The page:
Washington lawmakers have legalized same-sex marriage, making it the seventh state to allow gay couples to marry, the Associated Press reported.
The state's House of Representatives passed the bill on a 55-43 vote, and it is expected to be signed into law by Governor Chris Gregoire by next week.
Gov. Gregoire, a Democrat in her final year in office, set the stage for the measure's swift passage when she announced in January that she would support the legislation, Reuters reported.
Once the Washington state bill reaches Gregoire's desk, she has five days, not including Sunday, to sign it into law. According to that timetable, some have speculated the legislation will be enacted next Tuesday, Valentine's Day, according to Reuters.
However, the measure will not take effect before June 7, three months after the conclusion of the legislative session.
More from GlobalPost: Gay marriage bill clears Washington state Senate; heads to the House
The law comes a day after a federal appeals court declared California's ban on gay marriage unconstitutional, overturning Proposition 8 and calling it a violation of the civil rights of gay couples, the AP reported.
Democratic Rep. Jamie Pedersen, a gay lawmaker from Seattle, referenced Tuesday's ruling by the San Francisco-based 9th US Circuit Court of Appeals during his remarks on Washington's House floor.
"The court addressed the question of why marriage matters directly," he said, and read a section from the ruling that stated "marriage is the name that society gives to the relationship that matters most between two adults."
"I would like for our four children to grow up understanding that their daddy and their poppa have made that kind of a lifelong commitment to each other," he said. "Marriage is the word that we use in our society to convey that idea."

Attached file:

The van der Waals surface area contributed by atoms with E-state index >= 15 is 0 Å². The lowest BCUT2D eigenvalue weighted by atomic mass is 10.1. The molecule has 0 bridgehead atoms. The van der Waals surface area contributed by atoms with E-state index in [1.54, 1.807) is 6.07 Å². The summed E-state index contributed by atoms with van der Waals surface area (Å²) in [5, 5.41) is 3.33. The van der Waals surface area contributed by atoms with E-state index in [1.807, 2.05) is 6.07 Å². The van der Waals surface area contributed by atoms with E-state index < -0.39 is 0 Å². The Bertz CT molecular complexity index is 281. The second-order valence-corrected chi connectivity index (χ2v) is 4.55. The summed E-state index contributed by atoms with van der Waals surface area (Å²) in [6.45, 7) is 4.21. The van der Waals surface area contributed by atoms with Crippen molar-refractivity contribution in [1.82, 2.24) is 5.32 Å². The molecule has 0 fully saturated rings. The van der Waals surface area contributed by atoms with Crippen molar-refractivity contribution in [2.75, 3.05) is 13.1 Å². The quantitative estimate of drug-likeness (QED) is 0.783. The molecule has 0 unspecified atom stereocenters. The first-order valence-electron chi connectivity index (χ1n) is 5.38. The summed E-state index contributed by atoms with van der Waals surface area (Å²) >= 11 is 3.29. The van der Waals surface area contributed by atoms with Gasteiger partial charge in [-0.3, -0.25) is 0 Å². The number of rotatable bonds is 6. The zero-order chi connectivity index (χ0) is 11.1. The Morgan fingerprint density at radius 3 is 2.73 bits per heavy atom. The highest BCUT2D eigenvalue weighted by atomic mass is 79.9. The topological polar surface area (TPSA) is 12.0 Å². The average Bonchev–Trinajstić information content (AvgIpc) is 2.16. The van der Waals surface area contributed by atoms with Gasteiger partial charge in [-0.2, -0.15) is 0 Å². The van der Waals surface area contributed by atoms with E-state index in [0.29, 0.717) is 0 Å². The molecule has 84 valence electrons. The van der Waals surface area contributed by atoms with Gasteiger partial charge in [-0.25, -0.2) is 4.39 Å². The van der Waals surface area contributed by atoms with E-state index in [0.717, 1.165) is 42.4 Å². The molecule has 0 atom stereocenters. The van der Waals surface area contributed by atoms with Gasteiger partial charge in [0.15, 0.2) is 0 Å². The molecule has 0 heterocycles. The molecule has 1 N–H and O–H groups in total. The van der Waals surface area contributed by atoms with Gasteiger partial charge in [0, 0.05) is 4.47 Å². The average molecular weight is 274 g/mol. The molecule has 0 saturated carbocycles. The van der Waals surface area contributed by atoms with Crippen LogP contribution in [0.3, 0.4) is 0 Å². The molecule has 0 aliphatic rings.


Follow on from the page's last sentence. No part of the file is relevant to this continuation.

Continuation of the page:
However, opponents of the legislation are readying themselves to contest the measure at the ballot boxes, in much the same way that same-sex marriage was initially overturned in California and Maine.
More from GlobalPost: Proposition 8: 5 surprising facts
The National Organization for Marriage, a D.C.-based organization that opposes same-sex marriage, issued a statement last week promising to work with groups in Washington to fight the new law. Opponents to the bill must turn in 120,577 signatures by June 6 in order to get in on the ballot.
Democratic Senator Ed Murray, a gay lawmaker from Seattle who has led the movement for gay civil rights in the state, said he believes the public will uphold same-sex marriage.
"It will be a tough battle, it will probably be an ugly battle, but I think we'll win," he said, the Seattle Post-Intelligencer reported.
Legal experts said that California's ruling could ease the way for a successful court challenge in Washington state if voters there do overturn the gay marriage bill.
Washington state has had domestic partnership laws since 2007, the AP reported. Though serveral states allow certain rights for gay and lesbian couples, same-sex marriage is only legal in New York, Connecticut, Iowa, Massachusetts, New Hampshire, Vermont and Washington D.C.
Lawmakers in New Jersey are expected to vote on gay marriage next week, and Maine could see a gay marriage proposal on the November ballot, the AP reported.